Herbert Schneider

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Stroke and head trauma are worldwide public health problems and leading causes of death and disability in humans, yet, no adequate neuroprotective treatment is available for therapy. Glutamate antagonists are considered major drug candidates for neuroprotection in stroke and trauma. However, N-methyl-D-aspartate antagonists failed clinical trials because of(More)
Abecarnil (isopropyl 6-benzyloxy-4-methoxymethyl-beta-carboline-3-carboxylate) is a novel ligand for central benzodiazepine (BZ) receptors, possessing anxiolytic and anticonvulsant properties, but with considerably reduced muscle relaxant effects in comparison to diazepam (DZP). In vitro, abecarnil inhibited the binding of the BZ [3H]lormetazepam to rat(More)
The characteristics for the binding of the selective cAMP phosphodiesterase inhibitor and antidepressant agent rolipram to brain and peripheral organs were investigated. (+/-)-[3H]Rolipram equilibrium binding and Scatchard analysis revealed saturable, reversible, stereospecific, Mg2+-dependent and heat-sensitive binding with an apparent Hill number of 1.(More)
This study compared the effects of the β-carboline anxiolytic, abecarnil, with other benzodiazepine receptor (BZR) ligands, including the full agonists diazepam and alprazolam, and the partial agonists ZK 95962 and bretazenil (Ro 16-6028), and alpidem, in the mouse four-plate test and plus-maze. The efficacy and potency of each compound was related to the(More)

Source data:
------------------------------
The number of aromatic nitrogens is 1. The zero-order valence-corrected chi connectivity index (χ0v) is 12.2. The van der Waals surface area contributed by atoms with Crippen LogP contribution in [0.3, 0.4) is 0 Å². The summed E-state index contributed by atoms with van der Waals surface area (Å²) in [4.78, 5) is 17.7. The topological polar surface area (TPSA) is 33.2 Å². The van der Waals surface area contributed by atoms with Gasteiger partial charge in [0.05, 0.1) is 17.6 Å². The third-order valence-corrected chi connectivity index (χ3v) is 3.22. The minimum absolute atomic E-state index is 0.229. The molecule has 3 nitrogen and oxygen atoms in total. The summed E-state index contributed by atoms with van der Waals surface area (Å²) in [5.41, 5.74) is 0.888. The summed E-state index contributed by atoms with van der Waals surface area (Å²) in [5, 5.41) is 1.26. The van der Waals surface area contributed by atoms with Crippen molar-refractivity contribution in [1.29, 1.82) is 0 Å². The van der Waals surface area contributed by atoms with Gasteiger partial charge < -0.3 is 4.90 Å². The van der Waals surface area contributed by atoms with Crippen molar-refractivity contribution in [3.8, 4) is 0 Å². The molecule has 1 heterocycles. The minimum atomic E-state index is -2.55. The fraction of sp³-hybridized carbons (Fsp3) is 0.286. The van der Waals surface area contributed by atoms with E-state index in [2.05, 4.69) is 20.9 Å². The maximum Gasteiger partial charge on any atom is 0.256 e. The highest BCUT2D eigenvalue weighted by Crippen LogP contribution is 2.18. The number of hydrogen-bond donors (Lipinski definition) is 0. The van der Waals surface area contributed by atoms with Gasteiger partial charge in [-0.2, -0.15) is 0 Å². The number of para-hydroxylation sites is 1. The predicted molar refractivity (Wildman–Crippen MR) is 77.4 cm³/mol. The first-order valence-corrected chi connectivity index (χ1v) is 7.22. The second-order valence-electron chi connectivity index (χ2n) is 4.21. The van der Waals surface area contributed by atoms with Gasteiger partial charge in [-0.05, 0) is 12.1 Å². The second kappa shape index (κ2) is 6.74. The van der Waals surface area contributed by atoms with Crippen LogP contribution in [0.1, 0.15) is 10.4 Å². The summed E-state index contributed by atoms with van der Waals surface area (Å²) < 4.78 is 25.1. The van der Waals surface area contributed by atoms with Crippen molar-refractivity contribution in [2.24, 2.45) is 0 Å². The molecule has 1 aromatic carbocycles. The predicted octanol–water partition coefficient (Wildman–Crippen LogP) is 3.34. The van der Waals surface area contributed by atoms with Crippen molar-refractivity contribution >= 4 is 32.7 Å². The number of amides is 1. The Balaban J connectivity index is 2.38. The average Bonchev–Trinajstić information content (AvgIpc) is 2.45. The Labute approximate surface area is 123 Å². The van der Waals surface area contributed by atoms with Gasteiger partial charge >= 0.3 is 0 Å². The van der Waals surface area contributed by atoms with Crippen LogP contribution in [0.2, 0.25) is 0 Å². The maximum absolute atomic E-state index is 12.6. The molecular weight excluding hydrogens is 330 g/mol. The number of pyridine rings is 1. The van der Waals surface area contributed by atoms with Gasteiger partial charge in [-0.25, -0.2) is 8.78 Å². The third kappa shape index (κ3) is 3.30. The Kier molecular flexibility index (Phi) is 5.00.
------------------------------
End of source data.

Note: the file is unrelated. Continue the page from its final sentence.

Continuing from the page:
Amyotrophic lateral sclerosis (ALS) is a fatal neurological disorder involving the selective degeneration of motor neurons. In a small proportion of patients, ALS is caused by mutations in copper/zinc superoxide dismutase (SOD1), and mice overexpressing SOD1(G93A) mutant develop a syndrome that closely resembles the human disease. Excitotoxicity mediated by(More)
Several beta-carbolines and other benzodiazepines (BZ) receptor ligands have been investigated for anxiolytic or anxiogenic action in 4 unrelated animal models of anxiety using rats. The substances could be grouped into essentially 2 groups. The first, anxiolytics, exhibited antipunishment activity in a lick-suppression test, antagonised the discriminative(More)
Abecarnil (isopropyl-6-benzyloxy-4-methoxymethyl-beta-carboline-3-carboxylate) is a metabolically stable anxiolytic and anticonvulsant beta-carboline derivative with few sedative and muscle relaxant effects in rodents. Abecamil binds with high affinity to benzodiazepine receptors. Because long-term treatment with benzodiazepines leads to development of(More)
Abecarnil (ZK 112119; isopropyl-6-benzyloxy-4-methoxymethyl-beta-carboxylate) is a metabolically stable beta-carboline derivative with potent anxiolytic and few sedative and ataxic effects in rodents. The anticonvulsant and muscle relaxant actions of abecarnil have been evaluated in mice, rats, gerbils and baboons. Abecarnil raised the threshold for tonic(More)
Abrupt termination of the treatment of humans with benzodiazepines (BDZs) leads to a rapid onset of discontinuation syndrome characterized by anxiety, muscle spasms, and occasionally convulsions. For this reason, it is recommended in clinical practice to reduce the dose of the BDZs gradually at the end of treatment. Nevertheless, many clinicians report(More)